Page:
Adding caffeine to alcohol is increasingly popular, and several major brewers have launched caffeinated alcoholic drinks to meet growing demand. The Food and Drug Administration (FDA) has picked up on this trend, and last month, it ordered 30 beverage companies to provide information demonstrating that their caffeinated alcoholic drinks are safe.
Research on laboratory rats, published in the American Psychological Association journal Behavioral Neuroscience, now adds to concerns about combining alcohol and caffeine.
Scientists gave groups of young adult mice various doses, both separately and together, of caffeine and of ethanol (pure alcohol) at levels known to induce intoxication.
Placing the mice in cage, they then observed their ability to learn to avoid hazards, their general locomotion, and anxiety, measured by the time spent in the open areas.
Caffeine made mice more alert but did not reverse the learning problems caused by alcohol, including a curtailed ability to learn from lights and sounds to avoid things that could hurt them.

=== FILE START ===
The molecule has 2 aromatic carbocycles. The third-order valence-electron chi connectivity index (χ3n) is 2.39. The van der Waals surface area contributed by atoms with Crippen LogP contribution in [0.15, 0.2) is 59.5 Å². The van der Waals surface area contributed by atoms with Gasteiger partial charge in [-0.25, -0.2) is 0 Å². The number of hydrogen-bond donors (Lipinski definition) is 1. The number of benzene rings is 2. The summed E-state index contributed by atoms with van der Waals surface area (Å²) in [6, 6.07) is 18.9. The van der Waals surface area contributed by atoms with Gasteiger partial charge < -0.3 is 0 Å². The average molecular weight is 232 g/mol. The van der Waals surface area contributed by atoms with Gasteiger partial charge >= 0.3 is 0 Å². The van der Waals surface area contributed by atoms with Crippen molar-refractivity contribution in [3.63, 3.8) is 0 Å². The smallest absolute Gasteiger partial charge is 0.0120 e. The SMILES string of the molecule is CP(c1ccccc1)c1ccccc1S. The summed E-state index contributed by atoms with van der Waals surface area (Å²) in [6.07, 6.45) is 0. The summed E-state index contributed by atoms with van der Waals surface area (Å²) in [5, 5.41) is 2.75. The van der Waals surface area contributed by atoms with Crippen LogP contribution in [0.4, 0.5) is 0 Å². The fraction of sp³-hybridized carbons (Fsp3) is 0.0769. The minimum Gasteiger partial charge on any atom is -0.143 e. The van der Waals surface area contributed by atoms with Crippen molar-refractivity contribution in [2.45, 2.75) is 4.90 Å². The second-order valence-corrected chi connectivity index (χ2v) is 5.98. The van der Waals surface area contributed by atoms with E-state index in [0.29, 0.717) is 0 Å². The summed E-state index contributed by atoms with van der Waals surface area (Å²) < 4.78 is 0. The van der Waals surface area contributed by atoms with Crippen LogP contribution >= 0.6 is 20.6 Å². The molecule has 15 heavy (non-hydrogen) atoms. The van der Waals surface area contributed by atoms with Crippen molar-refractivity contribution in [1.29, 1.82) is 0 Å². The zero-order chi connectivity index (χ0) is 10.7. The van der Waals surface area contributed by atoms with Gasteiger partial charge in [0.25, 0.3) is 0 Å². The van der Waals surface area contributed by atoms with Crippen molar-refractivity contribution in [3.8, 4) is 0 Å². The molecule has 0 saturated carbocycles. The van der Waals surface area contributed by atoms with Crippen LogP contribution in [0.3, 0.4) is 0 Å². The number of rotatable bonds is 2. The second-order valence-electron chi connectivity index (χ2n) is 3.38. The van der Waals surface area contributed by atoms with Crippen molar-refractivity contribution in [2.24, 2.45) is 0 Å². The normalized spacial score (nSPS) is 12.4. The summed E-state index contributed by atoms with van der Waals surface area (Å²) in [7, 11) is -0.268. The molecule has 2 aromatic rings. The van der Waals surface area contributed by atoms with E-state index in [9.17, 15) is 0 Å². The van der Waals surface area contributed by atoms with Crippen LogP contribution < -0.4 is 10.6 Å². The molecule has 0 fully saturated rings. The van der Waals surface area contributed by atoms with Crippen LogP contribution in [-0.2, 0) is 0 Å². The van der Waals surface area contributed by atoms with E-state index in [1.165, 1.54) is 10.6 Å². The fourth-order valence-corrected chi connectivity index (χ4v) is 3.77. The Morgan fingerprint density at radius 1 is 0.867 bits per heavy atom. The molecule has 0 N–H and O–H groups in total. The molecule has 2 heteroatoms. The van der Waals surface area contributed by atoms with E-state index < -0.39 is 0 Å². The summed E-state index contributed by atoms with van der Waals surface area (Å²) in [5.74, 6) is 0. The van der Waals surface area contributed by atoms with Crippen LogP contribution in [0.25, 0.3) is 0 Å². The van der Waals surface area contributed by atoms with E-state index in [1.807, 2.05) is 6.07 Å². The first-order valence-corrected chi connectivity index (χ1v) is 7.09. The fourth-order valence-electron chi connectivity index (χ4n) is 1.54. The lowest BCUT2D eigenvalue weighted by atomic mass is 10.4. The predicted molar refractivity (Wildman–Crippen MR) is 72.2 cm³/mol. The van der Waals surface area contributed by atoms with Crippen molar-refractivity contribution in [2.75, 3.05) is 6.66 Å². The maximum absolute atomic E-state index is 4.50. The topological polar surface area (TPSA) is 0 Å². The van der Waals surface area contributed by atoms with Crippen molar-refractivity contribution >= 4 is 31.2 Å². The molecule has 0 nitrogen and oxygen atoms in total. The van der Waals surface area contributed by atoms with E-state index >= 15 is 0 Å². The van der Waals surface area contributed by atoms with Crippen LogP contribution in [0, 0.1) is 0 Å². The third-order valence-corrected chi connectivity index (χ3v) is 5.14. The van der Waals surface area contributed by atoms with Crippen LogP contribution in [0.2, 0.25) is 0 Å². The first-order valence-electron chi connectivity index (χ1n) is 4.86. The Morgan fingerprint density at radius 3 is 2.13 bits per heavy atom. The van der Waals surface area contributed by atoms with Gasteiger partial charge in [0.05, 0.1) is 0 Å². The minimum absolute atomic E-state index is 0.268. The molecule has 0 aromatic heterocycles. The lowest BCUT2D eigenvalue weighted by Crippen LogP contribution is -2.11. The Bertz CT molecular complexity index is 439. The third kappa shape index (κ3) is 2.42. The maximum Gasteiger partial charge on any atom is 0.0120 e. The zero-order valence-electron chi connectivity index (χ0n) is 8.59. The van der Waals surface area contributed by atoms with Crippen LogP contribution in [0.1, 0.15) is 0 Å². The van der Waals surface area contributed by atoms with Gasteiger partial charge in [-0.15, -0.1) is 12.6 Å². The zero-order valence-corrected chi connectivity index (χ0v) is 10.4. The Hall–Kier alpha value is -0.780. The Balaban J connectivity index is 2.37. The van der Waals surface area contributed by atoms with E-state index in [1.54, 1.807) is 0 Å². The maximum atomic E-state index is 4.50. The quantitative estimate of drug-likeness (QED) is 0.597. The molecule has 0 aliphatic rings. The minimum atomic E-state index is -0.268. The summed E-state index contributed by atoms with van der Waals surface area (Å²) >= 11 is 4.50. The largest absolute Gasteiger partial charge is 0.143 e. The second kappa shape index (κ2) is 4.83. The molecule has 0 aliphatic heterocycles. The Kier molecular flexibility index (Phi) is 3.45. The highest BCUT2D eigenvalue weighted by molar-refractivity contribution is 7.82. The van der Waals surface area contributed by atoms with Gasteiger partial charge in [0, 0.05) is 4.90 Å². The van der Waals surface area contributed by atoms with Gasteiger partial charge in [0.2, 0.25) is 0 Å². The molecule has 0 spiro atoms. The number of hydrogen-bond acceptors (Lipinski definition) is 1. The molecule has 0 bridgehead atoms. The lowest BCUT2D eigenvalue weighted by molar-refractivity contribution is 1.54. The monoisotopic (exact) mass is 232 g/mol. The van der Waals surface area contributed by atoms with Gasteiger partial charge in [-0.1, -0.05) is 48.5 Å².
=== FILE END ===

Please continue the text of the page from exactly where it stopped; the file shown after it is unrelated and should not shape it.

“People who have consumed only alcohol, who feel tired and intoxicated, may be more likely to acknowledge that they are drunk,” said co-author Thomas Gould, PhD, of Temple University.
“Conversely, people who have consumed both alcohol and caffeine may feel awake and competent enough to handle potentially harmful situations.”
This mistaken belief could heighten the risk of reduced competency translating into accidents and injury.
“The bottom line is that, despite the appeal of being able to stay up all night and drink, all evidence points to serious risks associated with caffeine-alcohol combinations,” said Gould.
Source: Behavioral Neuroscience
Vol. 123, No. 6.
“Effects of Ethanol and Caffeine on Behavior in C57BL/6 Mice in the Plus-Maze Discriminative Avoidance Task,”
Authors: D Gulick and T. J. Gould